Molecular and isotopic composition of hydrate-bound and dissolved gases in the southern basin of Lake Baikal, based on an improved headspace gas method
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Assessments of the molecular and isotopic composition of hydrate-bound and dissolved gases in pore water were conducted during the multi-phase gas hydrate project (MHP-09) cruise VER09-03 to the southern basin of Lake Baikal in September 2009. To avoid changes in gas composition during core sampling and transport, various headspace methods were investigated aimed at preserving the dissolved gases in pore water. When distilled water was added to the sediment samples, the concentrations of carbon dioxide and oxygen decreased because of dissolution into the water and/or microbial consumption. When the headspace was not flushed with inert gases, trace levels of hydrogen and ethylene were detected. The findings suggest that best preparation is achieved by flushing the headspace with helium, and adding a saturated aqueous solution of sodium chloride. This improved headspace method served to examine the molecular and isotopic compositions of gas samples retrieved at several new sites in the southern basin. Methane was the major component, and the proportion of ethane ranged widely from 0.0009 to 1.67 mol% of the total hydrocarbon gases. The proportions of propane and higher hydrocarbons were small or less than their detection limits. The carbon isotope signatures suggest that microbial-sourced methane and ethane were dominant in the Peschanka study area, whereas ethane was of thermogenic origin at all other study sites in the southern basin of Lake Baikal.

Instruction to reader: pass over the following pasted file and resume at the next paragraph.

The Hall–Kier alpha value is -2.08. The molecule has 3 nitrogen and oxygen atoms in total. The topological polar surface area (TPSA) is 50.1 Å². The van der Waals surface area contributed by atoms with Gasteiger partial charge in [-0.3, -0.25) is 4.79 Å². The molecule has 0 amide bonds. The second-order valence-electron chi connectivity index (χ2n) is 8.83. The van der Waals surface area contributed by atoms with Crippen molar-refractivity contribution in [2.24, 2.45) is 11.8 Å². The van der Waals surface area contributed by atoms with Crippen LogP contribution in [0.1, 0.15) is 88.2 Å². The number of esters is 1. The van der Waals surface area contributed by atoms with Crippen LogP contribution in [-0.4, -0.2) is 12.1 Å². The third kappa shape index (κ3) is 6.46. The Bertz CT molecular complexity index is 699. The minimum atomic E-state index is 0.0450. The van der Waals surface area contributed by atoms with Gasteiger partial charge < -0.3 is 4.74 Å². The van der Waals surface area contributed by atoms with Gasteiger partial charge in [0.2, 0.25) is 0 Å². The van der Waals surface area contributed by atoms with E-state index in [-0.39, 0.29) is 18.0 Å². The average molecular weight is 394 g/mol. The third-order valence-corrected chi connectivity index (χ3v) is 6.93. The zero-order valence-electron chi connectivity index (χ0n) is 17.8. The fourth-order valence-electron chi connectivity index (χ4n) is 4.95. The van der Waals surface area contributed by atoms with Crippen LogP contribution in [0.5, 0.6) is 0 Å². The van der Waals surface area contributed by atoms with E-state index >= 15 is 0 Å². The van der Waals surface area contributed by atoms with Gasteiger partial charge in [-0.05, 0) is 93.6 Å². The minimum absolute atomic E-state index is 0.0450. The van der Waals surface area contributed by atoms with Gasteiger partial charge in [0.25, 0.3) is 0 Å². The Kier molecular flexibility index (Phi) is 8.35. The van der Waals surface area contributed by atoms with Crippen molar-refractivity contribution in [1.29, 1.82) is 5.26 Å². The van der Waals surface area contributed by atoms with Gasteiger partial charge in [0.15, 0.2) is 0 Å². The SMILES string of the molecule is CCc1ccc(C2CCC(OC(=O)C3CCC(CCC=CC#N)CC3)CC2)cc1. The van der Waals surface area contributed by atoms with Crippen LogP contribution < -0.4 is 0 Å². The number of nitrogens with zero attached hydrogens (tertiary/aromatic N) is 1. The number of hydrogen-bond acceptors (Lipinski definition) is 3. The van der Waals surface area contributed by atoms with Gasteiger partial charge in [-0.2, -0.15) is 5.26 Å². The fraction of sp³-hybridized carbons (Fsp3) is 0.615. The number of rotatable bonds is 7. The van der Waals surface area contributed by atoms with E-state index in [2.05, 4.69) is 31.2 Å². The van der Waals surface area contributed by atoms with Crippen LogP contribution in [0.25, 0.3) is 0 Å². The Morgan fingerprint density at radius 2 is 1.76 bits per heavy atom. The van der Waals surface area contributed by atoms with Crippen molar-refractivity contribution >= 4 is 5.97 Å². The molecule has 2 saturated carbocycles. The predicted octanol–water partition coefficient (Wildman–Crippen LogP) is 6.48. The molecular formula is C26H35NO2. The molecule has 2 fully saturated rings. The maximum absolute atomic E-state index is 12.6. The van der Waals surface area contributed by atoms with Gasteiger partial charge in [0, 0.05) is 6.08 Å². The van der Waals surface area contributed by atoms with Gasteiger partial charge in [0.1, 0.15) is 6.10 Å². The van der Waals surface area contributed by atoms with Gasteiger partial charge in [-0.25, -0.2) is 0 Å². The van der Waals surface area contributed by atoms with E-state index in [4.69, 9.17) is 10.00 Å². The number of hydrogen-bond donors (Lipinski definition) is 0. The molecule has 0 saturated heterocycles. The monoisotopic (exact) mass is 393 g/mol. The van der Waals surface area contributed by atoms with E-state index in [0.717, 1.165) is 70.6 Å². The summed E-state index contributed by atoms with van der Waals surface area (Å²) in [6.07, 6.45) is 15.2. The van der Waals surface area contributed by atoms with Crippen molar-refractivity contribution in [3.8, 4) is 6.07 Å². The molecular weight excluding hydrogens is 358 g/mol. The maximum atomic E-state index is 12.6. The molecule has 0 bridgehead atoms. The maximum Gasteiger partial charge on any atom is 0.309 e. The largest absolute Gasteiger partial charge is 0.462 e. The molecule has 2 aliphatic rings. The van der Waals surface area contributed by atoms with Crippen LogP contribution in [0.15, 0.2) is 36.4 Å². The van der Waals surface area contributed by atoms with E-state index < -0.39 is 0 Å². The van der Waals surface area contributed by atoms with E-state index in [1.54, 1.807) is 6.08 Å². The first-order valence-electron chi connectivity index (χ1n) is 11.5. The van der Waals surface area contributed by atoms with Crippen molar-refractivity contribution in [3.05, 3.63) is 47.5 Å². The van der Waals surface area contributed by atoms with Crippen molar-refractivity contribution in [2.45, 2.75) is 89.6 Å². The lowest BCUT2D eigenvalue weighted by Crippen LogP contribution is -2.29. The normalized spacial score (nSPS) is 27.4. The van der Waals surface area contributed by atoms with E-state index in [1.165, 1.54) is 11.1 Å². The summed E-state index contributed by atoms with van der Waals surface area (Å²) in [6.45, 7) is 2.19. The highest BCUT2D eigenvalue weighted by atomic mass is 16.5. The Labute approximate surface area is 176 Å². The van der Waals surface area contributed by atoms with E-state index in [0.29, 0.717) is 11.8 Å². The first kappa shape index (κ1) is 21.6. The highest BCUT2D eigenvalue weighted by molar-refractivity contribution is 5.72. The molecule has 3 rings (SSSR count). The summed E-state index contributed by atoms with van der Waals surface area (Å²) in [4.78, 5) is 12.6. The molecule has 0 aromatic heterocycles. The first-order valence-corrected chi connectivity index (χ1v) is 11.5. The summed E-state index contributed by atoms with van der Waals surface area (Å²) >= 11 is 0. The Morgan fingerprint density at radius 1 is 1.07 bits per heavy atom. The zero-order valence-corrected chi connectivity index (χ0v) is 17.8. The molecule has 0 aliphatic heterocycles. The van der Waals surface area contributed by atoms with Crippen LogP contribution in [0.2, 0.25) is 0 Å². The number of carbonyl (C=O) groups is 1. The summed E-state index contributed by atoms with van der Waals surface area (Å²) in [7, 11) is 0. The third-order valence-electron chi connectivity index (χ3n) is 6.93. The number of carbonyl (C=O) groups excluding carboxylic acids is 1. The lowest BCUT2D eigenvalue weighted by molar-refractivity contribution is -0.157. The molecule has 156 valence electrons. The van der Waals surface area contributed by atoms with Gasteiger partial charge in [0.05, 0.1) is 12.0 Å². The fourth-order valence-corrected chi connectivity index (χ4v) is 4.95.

KeywordsPore Water Southern Basin Headspace Method Thermogenic Origin Southern Baikal Basin
We greatly appreciate the assistance of the shipboard crews of RV G. Yu. Vereshchagin during the Lake Baikal expeditions. We express our gratitude to Dr. Stephan A. Klapp and an anonymous reviewer for their helpful comments and suggestions. This work was supported by funding agencies in Japan (Grant-in-Aid for Scientific Research 19550077, 21254006, 21360219, 22540485, and 23254008 from the Japan Society for the Promotion of Science), and the Integration Project of RAS SB 27.
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